It is no coincidence that Baltimore’s state attorney, Marilyn Mosby, announced on May 1 that six police officers had been indicted and arrested for the murder of Freddie Grey, a day before a major march and rally had been scheduled to protest a lack of indictments and arrests of police since Grey’s death.
An official autopsy on Grey has not been released yet, although it is public knowledge that at least 80 percent of his spine had been severed between the time of his arrest on April 12 and when he lapsed into a coma and died on April 19. The charges against the officers, three white and three Black, range from involuntary manslaughter to second degree depraved heart murder, the latter charge meaning indifference to human life.
The Fraternal Order of Police in Baltimore and legal experts have criticized the indictments, claiming that there is a “conflict of interest” between Mosby and her spouse, Nick Mosby, a member of the local city council who represents the district where Grey lived. These critics also say that because there are no known eyewitnesses forthcoming in saying exactly what happened to Grey in the police van, convictions of the accused police officers will be next to impossible. The police have called for a special prosecutor to replace Mosby, who is African American.
The fact that any indictments against the police occurred at all is unprecedented. This is especially true in a majority Black inner city like Baltimore, where police terror including occupation is systemic and has lasted for decades. Over the past three years, close to $6 million in compensation has been paid to victims who brought legal suits against the Baltimore Police Department for its brutality.
The rebellion that took place in West Baltimore and then spread to East Baltimore’s commercial area on April 27 may have been ignited by Grey’s death, but it was a culmination of many years of pent up anger and frustration on the part of Black youth, who have been treated like prisoners in their own community. The cops have been their jailers and occupiers.
Police riot caused rebellion
Eyewitnesses state that the police sparked the rebellion when they shut down the only way out of the area, closing off a nearby subway and major bus depot that hundreds of students use to get home from the nearby school. Cutting off this path trapped the students.
Based on police rumors of a march from the high school, cops surrounded and trapped huge numbers of people in the area. Police have spread such rumors in the past to cause confusion and dissension among the masses and within the movement.
Recently, cops spread a rumor that the Bloods and Crips youth gangs had united to put out a contract to kill police. This was a lie. The truth was that these youth gangs had announced a truce with each other in order to unite and protest police repression. They had marched together at an April 25 protest.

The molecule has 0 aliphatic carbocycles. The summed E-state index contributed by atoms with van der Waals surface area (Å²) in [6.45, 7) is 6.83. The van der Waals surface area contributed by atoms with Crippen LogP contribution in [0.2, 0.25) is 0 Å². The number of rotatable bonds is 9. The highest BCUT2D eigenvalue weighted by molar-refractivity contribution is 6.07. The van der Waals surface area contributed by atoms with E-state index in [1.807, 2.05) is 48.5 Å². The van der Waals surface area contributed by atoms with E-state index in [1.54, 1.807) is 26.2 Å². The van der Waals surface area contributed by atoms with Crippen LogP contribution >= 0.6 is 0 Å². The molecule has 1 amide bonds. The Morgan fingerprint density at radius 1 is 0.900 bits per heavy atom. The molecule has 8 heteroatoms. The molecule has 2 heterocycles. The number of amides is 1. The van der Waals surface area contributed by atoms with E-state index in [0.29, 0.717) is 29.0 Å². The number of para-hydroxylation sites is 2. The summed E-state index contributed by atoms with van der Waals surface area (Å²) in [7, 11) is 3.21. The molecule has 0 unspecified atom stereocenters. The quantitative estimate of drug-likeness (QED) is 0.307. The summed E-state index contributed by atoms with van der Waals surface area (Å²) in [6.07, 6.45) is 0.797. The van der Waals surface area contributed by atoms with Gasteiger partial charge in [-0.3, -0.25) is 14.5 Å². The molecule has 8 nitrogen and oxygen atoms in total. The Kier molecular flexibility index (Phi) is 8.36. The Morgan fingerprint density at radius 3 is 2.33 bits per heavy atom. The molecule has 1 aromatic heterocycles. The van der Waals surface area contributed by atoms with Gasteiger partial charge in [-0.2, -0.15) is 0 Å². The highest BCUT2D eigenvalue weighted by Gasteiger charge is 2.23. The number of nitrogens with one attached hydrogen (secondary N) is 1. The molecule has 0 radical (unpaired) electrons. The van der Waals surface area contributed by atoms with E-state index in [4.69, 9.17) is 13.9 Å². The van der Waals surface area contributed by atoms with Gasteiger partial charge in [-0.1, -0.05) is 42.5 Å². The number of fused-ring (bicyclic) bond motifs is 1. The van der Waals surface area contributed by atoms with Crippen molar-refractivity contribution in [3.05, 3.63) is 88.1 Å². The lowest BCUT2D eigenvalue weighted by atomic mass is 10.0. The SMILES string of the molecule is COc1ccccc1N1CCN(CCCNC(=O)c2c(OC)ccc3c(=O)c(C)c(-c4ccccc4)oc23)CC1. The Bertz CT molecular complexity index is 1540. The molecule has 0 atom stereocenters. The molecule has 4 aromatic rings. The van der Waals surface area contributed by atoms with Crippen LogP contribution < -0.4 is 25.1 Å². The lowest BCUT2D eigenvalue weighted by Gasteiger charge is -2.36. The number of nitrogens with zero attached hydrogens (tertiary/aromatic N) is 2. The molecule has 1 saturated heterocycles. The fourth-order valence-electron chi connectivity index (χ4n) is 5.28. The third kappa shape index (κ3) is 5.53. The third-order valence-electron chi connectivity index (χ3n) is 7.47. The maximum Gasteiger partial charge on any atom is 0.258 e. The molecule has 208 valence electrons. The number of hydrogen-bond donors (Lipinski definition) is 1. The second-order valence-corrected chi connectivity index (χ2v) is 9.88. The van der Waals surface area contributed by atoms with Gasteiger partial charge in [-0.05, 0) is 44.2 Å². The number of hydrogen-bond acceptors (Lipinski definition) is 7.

Following Grey’s April 27 funeral, people as young as 12 years old were confronted with pepper pellets, a form of rubber bullets. One of these pellets struck a reporter, Shawn Carrié, on the scene. The reporter was later arrested and spent 49 hours in jail, according to the May 2 issue of The Guardian. (theguardian.com)
Stores at the Mondawmin Mall had windows smashed. Youth then escaped the police and headed to nearby Pennsylvania Avenue, the closest commercial area, and finally to the intersection of North and Pennsylvania avenues in the Black community.
WW correspondent Lamont Lilly, an eyewitness to the rebellion, described the conditions he saw in Baltimore: “When you take your time and walk by foot, the intense degree of poverty completely paralyzes you. It shocked me, and I’m from the hood. The absurd amount of boarded homes is astounding. The makeshift neighborhoods, comprised of trash, forgotten debris and the countless number of dilapidated buildings, are an absolute travesty in this, the richest country on the planet.
“The lack of grocery stores, playgrounds and recreation facilities is apparent. The community’s once beloved primary school was closed last year. The wasting away of Black bodies, good people and buried hope. The emphasis on protecting property over suffering people. While Freddie Grey was laid to rest today, these are the images that remain.” (workers.org, April 28)
As has been stated by People’s Power Assembly organizers, while the battle is far from over, the people in the street recognize that the indictments announced by the State’s Attorney’s Office were a direct result of the youth rebellion and the continuous protests led by the community since Freddie Grey’s death, which have been spectacular and ongoing. The PPA is calling for a people’s tribunal against police violence and structural racism to be held in Baltimore on June 6.